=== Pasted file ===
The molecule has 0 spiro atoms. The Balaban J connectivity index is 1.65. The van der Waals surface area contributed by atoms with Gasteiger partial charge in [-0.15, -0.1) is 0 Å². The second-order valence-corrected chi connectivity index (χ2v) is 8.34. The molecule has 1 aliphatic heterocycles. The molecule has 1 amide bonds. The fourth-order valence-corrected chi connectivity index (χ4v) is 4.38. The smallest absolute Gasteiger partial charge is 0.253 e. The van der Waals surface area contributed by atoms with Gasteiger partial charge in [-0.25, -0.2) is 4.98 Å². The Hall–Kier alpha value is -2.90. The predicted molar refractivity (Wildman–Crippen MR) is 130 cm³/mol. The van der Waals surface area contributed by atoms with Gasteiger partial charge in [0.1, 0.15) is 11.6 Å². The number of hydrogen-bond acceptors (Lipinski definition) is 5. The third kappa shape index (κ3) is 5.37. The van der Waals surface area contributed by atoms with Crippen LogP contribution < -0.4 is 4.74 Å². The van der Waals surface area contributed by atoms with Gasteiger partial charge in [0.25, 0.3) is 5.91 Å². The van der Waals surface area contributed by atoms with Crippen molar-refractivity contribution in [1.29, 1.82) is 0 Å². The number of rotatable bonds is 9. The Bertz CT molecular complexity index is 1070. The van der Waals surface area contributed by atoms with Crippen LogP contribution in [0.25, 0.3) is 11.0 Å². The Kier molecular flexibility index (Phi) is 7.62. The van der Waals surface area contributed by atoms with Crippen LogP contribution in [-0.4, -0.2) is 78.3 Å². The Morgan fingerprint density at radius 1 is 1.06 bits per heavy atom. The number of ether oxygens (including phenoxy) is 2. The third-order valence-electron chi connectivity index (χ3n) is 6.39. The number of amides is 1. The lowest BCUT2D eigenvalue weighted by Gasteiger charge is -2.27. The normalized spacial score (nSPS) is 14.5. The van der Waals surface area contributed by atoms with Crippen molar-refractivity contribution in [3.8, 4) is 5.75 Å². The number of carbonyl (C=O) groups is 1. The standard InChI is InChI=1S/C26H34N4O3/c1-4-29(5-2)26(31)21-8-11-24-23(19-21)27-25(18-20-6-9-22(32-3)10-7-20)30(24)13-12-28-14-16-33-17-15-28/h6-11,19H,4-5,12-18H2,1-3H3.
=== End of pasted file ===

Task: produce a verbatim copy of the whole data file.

The molecule has 0 spiro atoms. The Balaban J connectivity index is 1.65. The van der Waals surface area contributed by atoms with Gasteiger partial charge in [-0.15, -0.1) is 0 Å². The second-order valence-corrected chi connectivity index (χ2v) is 8.34. The molecule has 1 aliphatic heterocycles. The molecule has 1 amide bonds. The fourth-order valence-corrected chi connectivity index (χ4v) is 4.38. The smallest absolute Gasteiger partial charge is 0.253 e. The van der Waals surface area contributed by atoms with Gasteiger partial charge in [-0.25, -0.2) is 4.98 Å². The Hall–Kier alpha value is -2.90. The predicted molar refractivity (Wildman–Crippen MR) is 130 cm³/mol. The van der Waals surface area contributed by atoms with Gasteiger partial charge in [0.1, 0.15) is 11.6 Å². The number of hydrogen-bond acceptors (Lipinski definition) is 5. The third kappa shape index (κ3) is 5.37. The van der Waals surface area contributed by atoms with Crippen LogP contribution < -0.4 is 4.74 Å². The van der Waals surface area contributed by atoms with Gasteiger partial charge in [0.25, 0.3) is 5.91 Å². The van der Waals surface area contributed by atoms with Crippen molar-refractivity contribution in [1.29, 1.82) is 0 Å². The number of rotatable bonds is 9. The Bertz CT molecular complexity index is 1070. The van der Waals surface area contributed by atoms with Crippen LogP contribution in [0.25, 0.3) is 11.0 Å². The Kier molecular flexibility index (Phi) is 7.62. The van der Waals surface area contributed by atoms with Crippen LogP contribution in [-0.4, -0.2) is 78.3 Å². The Morgan fingerprint density at radius 1 is 1.06 bits per heavy atom. The number of ether oxygens (including phenoxy) is 2. The third-order valence-electron chi connectivity index (χ3n) is 6.39. The number of amides is 1. The lowest BCUT2D eigenvalue weighted by Gasteiger charge is -2.27. The normalized spacial score (nSPS) is 14.5. The van der Waals surface area contributed by atoms with Crippen molar-refractivity contribution in [3.8, 4) is 5.75 Å². The number of carbonyl (C=O) groups is 1. The standard InChI is InChI=1S/C26H34N4O3/c1-4-29(5-2)26(31)21-8-11-24-23(19-21)27-25(18-20-6-9-22(32-3)10-7-20)30(24)13-12-28-14-16-33-17-15-28/h6-11,19H,4-5,12-18H2,1-3H3.